- PM Saves the World
- Mind Your ‘Transformation’, Please!
- Making Corruption History – Cakap Kosong Je, ‘Jib!
- EC must call for GE13 re-election
- Malay History, Inferiority, and a Theory of Jealousy?
Posted: 29 Sep 2013 10:46 AM PDT
Posted: 29 Sep 2013 10:27 AM PDT
"Transformational" is getting to be a hollow word. And the Cabinet ministers who brandish it at will don't seem to understand its meaning. Home Minister Ahmad Zahid Hamidi just showed he doesn't when he said the bringing back of detention without trial in the newly proposed Prevention of Crime (Amendment and Extension) Bill was "transformational". Was he using it simply to be in fashionable sync with the Government Transformation Programme?
Is something retrogressive transformational? Is a return to the provisions of the repealed draconian Emergency Ordinance (EO) and Internal Security Act (ISA) transformational? If it is so, then Malaysians are in for a big surprise. And a nasty one too.
Both acts were considered reprehensible to the public, and therefore the Government was forced to remove them. But that was before the 13th general election was called. Now that it's over, the Government apparently sees no more need in appeasing the public. Pre-election pledges have gone out the window.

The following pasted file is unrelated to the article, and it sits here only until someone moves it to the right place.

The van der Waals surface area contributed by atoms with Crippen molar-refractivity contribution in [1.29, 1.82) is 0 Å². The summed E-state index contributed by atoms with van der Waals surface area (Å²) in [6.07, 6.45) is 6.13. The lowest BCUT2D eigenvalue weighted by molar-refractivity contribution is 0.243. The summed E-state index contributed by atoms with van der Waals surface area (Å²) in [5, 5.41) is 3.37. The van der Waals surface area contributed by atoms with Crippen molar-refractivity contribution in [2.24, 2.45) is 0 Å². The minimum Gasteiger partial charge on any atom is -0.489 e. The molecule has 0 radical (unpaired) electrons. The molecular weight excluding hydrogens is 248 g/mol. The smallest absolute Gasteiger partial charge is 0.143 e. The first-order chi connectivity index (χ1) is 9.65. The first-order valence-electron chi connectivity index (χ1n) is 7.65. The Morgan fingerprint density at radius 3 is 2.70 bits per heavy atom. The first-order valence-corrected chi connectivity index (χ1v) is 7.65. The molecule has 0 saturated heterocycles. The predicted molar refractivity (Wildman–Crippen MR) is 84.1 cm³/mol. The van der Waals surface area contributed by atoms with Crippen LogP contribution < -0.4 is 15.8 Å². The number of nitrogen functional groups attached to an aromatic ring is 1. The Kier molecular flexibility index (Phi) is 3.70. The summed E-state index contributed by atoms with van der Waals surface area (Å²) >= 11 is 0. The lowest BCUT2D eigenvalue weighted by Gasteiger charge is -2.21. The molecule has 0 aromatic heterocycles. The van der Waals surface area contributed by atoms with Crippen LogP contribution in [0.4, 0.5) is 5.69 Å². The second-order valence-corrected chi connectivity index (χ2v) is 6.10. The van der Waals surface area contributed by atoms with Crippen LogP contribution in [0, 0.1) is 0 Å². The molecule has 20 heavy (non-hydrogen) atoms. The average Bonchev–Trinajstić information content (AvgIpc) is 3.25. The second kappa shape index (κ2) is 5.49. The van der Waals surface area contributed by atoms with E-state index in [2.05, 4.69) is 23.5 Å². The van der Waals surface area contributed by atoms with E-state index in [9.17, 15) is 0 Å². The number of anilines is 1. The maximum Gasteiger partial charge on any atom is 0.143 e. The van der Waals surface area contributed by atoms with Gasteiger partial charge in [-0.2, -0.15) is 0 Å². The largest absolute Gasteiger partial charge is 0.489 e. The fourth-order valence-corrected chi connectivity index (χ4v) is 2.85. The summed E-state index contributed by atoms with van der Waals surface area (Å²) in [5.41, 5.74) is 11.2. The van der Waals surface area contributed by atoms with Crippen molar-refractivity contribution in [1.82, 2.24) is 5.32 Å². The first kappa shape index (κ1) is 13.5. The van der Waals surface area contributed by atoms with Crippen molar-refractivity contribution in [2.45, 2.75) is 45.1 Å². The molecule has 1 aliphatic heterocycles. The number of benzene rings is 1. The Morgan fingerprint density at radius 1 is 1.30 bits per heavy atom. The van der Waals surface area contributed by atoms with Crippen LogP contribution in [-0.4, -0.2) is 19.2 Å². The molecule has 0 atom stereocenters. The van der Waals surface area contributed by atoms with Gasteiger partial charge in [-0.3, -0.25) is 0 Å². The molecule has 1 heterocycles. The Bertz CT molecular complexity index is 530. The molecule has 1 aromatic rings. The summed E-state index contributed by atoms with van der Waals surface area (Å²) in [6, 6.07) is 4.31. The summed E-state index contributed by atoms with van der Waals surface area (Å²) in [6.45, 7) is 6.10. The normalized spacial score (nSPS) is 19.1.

A government that is transformational would not hark back to the dark days of Mahathir Mohamad's reign, when fear was the instrument used to keep people in line. It should instead be demolishing Mahathirism and restoring the damage done to our institutions. No wonder Mahathir is applauding the Bill and blaming the public for "not (being) that developed or educated to appreciate that the law is for their own good". But then, that's Mahathir. Always blaming other people. And always asserting that might is right.
The new Bill proposes detaining a suspect for an initial two years, after which period if a review finds that the suspect should be detained further, he will be held for a further two years. This could go on indefinitely in a series of two-year periods. In this sense, it is no different from the EO and the ISA.
The difference is that the detention order will now be decided by a three-member Crime Prevention Board headed by a judge. It will no longer be the decision of the home minister. The board's members will be appointed by the King – of course, at the recommendation of the prime minister.
The unjust part about it is that the suspect will not be allowed legal representation during the inquiry to decide whether he should be detained. And if the board decides to detain the suspect, he will not be provided the grounds for the detention.
Worse, the newly proposed Section 7C(a)(i) provides that one of the things the board shall consider when deciding on detention is that the suspect has previously committed two or more serious offences. It, however, would not matter if the suspect had been convicted of those offences or not. This gives immense power to the officers handling the inquiry, and subjects the suspect to their mercy.